Aug 242012

That time of year for another neurologist visit. You would think it would be boring since all I am treating is my seizures. Since I have not had any seizures the medicine is working and I should just be in and out. That was not the case. I am not interested in treating MS at this time but the neurologist take is upon himself to do some neurological tests, etc., maybe so I get my moneys worth. 😉

I probably invited invited a much larger discussion because I asked his thoughts on the Canada study that < href=”″>Interferons (aka Rebif) are worthless. He said quite a few patients had brought that study up, but he had not read it. Very disappointing; I thought that was his job. He gave a talk about why Rebif is the best choice. I know everybody has a preferred bottled water even though it is just water; is looks like Rebif may be the drug equivalent of that and he had nothing to say! 🙁

Then we discussed Tysabri. He thinks it is a great drug. I think arsenic will also fix all of your MS problems, but thats just me. He thinks you need to be the right candidate for the drug and if so he will refer you to another doctor who will handle it. He did acknowledge that even under ideal circumstances the longer you on the drug your odds off death increase. Basically no more than two years of treatment. What does two years of treatment buy you in the bigger picture?

Last on the discussion list was the oral drugs. Of those we only discussed Gilenya. He noted two things. People who are taking injections were not leaving for an oral drug. Interesting because there has been a lot of interest in oral drugs. Or does it speak to the added risks with the oral drugs albeit work better. That was not discussed. The other thing we discussed about Gilenya is that your first dose is given at an infusion center where you can be monitored. Basically doctors do not have room to monitor you and if you had problems while waiting in the waiting room for hours they are liable. The drug company’s solution make another group liable hence the infusion center; at least that is more comfortable while waiting. He also noted Gilenya reduces your white cell count. He had one patient that took her count really low, but by other metrics it was okay. She fell and required surgery. She then proceeded to not heal and get an infection. He said he did not know if Gilenya caused the not healing/infection but it was quite likely. She had to be removed from the drug. Fortunately, it is not another death story but another example of the drugs causing problems. 🙁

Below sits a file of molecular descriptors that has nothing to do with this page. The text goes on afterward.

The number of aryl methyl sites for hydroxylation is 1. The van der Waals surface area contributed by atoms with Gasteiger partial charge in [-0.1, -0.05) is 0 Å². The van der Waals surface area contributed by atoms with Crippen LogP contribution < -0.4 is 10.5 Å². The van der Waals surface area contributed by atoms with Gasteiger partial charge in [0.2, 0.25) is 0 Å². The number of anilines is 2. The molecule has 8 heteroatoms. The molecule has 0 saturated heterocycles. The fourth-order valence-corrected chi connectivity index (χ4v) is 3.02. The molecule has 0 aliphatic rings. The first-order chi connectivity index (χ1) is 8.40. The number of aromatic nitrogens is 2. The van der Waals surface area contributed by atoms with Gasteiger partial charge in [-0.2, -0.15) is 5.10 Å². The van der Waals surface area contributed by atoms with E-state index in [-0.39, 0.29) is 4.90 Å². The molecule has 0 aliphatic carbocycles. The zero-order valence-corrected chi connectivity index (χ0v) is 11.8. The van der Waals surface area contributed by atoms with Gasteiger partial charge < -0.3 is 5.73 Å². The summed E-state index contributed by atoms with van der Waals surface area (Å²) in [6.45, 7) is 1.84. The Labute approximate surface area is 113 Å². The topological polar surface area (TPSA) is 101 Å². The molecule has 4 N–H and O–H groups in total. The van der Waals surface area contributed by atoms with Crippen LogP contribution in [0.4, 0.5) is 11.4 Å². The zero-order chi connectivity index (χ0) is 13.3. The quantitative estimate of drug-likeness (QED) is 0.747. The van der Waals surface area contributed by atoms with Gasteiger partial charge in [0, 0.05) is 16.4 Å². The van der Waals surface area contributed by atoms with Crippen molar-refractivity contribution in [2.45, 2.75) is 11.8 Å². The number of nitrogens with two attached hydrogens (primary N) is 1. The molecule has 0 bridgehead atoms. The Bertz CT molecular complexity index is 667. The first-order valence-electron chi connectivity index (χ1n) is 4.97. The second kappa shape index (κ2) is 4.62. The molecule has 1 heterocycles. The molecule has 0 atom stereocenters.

Lastly he wanted me to get an MRI. It would be interesting to see where I am at, but I am not interested in throwing my money at academic questions. He said if I still had a large lesion he would refer me to a MS specialist, the one he uses for Tysabri. I am not treating MS so he is going to refer me to a specialist? To be fair I am not doing anything. I’ll think about all of this tomorrow. 🙂

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